1-900-POISON? | Letters | Chicago Reader

1-900-POISON? 

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To the editors:

Just read "Health: The Politics of Poison" in your June 19 issue. It immediately occurred to me to wonder whether anyone in the business had ever considered getting a 900 number to help with their expenses. According to the article, the Rush Poison Control Center received 48,234 calls last year and its expenses were over $300,000 per year. If all of its expenses were paid for by 900 number billing, the average charge per call would be over $6.22. If that seems like too much to pay for this service, consider that somebody has to pay for it and why not the people who are getting the most direct benefit from it? The 900 number billing system could be implemented quickly, as there would be no need to pass a new law for new taxes. There would be no Government enforced monopoly, as any group who thought it was a good investment could start a 900 number poison control center to try to provide better or cheaper service. These entrepreneurs would probably find it cost-effective to advertise to make sure that anyone who needed the number would have it. A problem that would have to be worked out is how many of these 48,234 calls are made by people using a pay phone, who don't have a calling card or $6 in spare change. Another problem is what if the call must be made from a household that has requested that this type of phone call be blocked (to prevent irresponsible people from running up a large bill). Given that the government monopoly phone company must be dealt with to work out exceptions to these and any other problems, it may be easier to create a new tax. I just hope that however it is funded, this very useful service does not get dropped.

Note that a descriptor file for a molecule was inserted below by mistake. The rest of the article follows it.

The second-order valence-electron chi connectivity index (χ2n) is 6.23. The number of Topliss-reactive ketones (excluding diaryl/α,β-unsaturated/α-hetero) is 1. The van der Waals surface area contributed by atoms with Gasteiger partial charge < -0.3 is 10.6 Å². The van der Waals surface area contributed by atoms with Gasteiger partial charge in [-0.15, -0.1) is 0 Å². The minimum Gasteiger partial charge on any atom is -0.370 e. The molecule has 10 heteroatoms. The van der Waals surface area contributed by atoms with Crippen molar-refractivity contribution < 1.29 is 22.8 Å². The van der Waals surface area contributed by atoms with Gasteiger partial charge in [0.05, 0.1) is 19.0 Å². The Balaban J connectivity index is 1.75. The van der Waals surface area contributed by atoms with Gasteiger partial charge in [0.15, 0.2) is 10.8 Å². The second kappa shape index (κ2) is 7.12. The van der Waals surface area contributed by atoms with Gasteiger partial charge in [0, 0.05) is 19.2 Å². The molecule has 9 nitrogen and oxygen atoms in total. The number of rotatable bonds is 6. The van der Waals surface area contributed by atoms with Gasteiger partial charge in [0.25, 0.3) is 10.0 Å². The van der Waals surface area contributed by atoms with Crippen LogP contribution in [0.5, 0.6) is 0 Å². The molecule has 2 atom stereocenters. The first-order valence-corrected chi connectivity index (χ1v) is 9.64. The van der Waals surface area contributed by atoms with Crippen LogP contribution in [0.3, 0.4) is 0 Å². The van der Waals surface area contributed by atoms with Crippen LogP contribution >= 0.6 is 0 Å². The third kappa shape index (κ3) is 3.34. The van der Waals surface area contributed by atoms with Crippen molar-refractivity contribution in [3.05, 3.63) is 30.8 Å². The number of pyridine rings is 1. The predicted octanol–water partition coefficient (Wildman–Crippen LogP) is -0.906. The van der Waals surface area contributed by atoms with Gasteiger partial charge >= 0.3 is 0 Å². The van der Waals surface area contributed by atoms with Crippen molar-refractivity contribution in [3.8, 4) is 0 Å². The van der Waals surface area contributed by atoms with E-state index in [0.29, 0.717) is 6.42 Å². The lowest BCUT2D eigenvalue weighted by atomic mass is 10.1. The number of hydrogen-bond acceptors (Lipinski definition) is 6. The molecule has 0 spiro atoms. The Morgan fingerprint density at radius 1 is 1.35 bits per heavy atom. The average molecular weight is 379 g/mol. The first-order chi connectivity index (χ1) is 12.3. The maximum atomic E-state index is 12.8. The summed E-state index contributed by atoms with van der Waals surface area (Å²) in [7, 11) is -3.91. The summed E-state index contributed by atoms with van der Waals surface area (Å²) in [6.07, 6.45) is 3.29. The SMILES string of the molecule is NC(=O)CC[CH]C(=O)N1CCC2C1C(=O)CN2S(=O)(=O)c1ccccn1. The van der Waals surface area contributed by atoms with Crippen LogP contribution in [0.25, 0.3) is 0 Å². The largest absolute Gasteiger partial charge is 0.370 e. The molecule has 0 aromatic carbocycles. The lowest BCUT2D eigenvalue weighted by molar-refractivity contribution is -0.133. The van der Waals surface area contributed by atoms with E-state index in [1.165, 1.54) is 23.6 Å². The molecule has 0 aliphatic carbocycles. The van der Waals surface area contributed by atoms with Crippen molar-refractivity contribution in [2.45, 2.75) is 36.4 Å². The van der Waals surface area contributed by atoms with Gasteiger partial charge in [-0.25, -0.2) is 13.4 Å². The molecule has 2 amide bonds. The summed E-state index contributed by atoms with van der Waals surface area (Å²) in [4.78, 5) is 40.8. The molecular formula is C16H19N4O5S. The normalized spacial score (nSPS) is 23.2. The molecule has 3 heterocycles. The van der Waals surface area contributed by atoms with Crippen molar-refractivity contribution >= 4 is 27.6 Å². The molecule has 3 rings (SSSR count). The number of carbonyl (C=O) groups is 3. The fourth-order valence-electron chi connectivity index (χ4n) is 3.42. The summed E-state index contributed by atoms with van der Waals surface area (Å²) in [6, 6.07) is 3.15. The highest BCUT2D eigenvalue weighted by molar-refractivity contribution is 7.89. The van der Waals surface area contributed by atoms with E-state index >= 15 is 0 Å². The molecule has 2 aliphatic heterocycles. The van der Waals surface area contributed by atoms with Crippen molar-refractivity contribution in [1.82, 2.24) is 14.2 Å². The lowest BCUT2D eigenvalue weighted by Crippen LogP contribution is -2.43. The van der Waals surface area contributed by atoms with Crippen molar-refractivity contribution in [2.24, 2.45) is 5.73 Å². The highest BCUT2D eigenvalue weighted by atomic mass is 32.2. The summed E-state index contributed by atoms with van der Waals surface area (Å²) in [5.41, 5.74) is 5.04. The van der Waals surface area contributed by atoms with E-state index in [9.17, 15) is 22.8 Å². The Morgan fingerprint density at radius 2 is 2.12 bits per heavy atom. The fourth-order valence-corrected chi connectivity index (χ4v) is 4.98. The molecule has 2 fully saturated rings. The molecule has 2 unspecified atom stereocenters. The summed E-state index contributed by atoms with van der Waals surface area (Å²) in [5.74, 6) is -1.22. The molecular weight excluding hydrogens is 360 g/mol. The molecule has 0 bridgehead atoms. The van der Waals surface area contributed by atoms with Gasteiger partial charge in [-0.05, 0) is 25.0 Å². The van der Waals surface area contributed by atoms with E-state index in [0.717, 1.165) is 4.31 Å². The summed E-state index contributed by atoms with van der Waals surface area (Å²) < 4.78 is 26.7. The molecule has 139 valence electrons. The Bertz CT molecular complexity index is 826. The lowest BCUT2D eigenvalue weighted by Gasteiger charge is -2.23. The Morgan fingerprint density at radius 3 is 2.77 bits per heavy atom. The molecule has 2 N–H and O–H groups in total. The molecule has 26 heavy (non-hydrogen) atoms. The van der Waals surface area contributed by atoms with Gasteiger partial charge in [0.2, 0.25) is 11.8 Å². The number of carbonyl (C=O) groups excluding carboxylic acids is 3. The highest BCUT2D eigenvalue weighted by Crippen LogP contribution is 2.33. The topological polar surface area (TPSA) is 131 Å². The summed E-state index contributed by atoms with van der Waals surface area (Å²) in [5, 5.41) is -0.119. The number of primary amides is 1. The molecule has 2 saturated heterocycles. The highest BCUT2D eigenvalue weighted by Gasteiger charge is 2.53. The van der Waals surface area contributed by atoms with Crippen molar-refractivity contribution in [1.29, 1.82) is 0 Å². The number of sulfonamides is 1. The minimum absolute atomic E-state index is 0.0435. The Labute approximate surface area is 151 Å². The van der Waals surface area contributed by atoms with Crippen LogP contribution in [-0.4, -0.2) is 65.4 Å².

Craig W. Hunter

Oak Park

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